NHL: Penguins and Bruins, heading in opposite directions, clash in Pittsburgh
The visiting Boston Bruins and Pittsburgh Penguins come into their meeting Tuesday in opposite moods.
Coach Jim Montgomery gave the Bruins a full weekend off following back-to-back wins Thursday and Friday against the Detroit Red Wings and Columbus Blue Jackets, 5-1 and 4-0, respectively, with the latter coming on the road.
That left Boston with one loss in its first nine games, the best start through that many games in franchise history. In seven of the nine games, the Bruins never trailed.
“You’ve got to enjoy it a little bit,” Bruins forward Charlie Coyle said. “We (were given days) to rest and have a good Halloween weekend — and we deserve it right now.”
Veteran feisty winger Brad Marchand, who had surgery on both hips during the offseason, returned for Boston about a month earlier than originally expected when he played against Detroit and had two goals and an assist. He was held out against Columbus as a precaution but is expected to be available against Pittsburgh.
“It’s amazing how he comes up with pucks,” Montgomery said. “Like the puck’s in between two bodies and he’s like a little Tasmanian devil — he’s twirling all around and the puck just seems to follow him. It’s amazing. He tracks it. He fights for it. He’ll bite your leg off for it.”
However, Boston center David Krejci left Thursday’s game and missed Friday’s game because of an upper-body injury, and his status remains unclear. Top defenseman Charlie McAvoy has yet to play because of offseason shoulder surgery.
Given some of the injuries and questions, Montgomery is as flabbergasted as he is thrilled with the Bruins’ October showing.
“If you had told me we’d be 8-1, I would have been, like, ‘I’ve got some swampland I want to sell you,'” he said.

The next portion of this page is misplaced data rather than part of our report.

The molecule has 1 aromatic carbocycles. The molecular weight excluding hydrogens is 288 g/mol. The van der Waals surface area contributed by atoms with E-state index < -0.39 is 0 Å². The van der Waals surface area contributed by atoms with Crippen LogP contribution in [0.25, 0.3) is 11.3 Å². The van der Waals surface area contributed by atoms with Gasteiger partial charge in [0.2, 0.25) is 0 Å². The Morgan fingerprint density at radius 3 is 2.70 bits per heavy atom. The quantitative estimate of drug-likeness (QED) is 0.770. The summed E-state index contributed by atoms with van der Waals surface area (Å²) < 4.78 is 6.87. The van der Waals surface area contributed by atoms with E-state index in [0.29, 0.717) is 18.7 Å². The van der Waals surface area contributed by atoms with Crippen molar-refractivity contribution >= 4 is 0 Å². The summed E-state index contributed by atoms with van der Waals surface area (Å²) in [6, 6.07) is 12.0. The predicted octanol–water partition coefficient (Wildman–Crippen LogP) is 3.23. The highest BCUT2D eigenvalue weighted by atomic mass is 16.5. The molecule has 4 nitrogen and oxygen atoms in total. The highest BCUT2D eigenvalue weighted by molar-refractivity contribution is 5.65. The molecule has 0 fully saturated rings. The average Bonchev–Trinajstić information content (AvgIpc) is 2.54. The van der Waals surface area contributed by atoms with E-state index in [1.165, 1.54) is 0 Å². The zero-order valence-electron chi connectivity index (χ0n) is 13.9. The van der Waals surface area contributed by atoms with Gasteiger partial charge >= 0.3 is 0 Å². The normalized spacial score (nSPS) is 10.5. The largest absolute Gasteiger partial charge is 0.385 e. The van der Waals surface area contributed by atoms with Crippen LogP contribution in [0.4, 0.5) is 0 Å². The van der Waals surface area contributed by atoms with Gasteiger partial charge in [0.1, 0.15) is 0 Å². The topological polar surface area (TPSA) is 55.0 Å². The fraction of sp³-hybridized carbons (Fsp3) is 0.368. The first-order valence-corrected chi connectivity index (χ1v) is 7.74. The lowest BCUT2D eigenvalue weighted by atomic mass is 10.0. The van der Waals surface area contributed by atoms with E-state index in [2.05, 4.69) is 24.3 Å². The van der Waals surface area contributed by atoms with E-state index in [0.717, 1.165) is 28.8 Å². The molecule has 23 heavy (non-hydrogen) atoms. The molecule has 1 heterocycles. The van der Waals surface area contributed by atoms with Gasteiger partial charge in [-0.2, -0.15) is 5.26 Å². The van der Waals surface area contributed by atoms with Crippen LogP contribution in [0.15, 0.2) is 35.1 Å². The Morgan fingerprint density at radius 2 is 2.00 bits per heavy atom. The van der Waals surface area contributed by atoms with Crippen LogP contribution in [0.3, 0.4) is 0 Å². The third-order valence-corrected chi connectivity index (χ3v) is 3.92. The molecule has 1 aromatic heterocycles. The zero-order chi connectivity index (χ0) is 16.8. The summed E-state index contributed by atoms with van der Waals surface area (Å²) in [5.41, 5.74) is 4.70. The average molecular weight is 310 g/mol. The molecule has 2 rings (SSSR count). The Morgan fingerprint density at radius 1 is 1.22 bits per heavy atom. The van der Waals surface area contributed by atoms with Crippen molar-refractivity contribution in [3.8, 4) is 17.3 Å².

Quips like that are hard to come by around Pittsburgh right now.
After starting 4-0-1 with six goals in each of those wins, the Penguins headed west and went 0-4 through Edmonton, Calgary, Vancouver and Seattle, netting just one goal in each of the final three games.
“Our guys are discouraged,” said coach Mike Sullivan, who tied Eddie Johnston on Saturday and on Tuesday will become the all-time franchise leader in Penguins games coached with 517.
Not that the last handful have been all that memorable for him or the players.
“As you know, they’re proud guys,” Sullivan said of his team. “They care about winning. And when you go through times like this, everybody feels it because they care. We all do.”
Pittsburgh defenseman Marcus Pettersson suggested the team has been playing a style a little too open and risky.
“I think it gets the opponent some chances,” Pettersson said. “We’ve got to dig in. We know we have it in this (locker) room.”
The Penguins certainly did in their first five games, but that might seem like long ago at this point after they were outscored 18-6 during the four-game losing skid.
“We’ve just got to make sure that we turn our discouragement into determination and make sure that we continue to work at finding the solution,” Sullivan said.
Veteran Pittsburgh forward Jeff Carter left in the first period of Saturday’s 3-1 loss at Seattle because of a lower-body injury. His status remains unclear.
–Field Level Media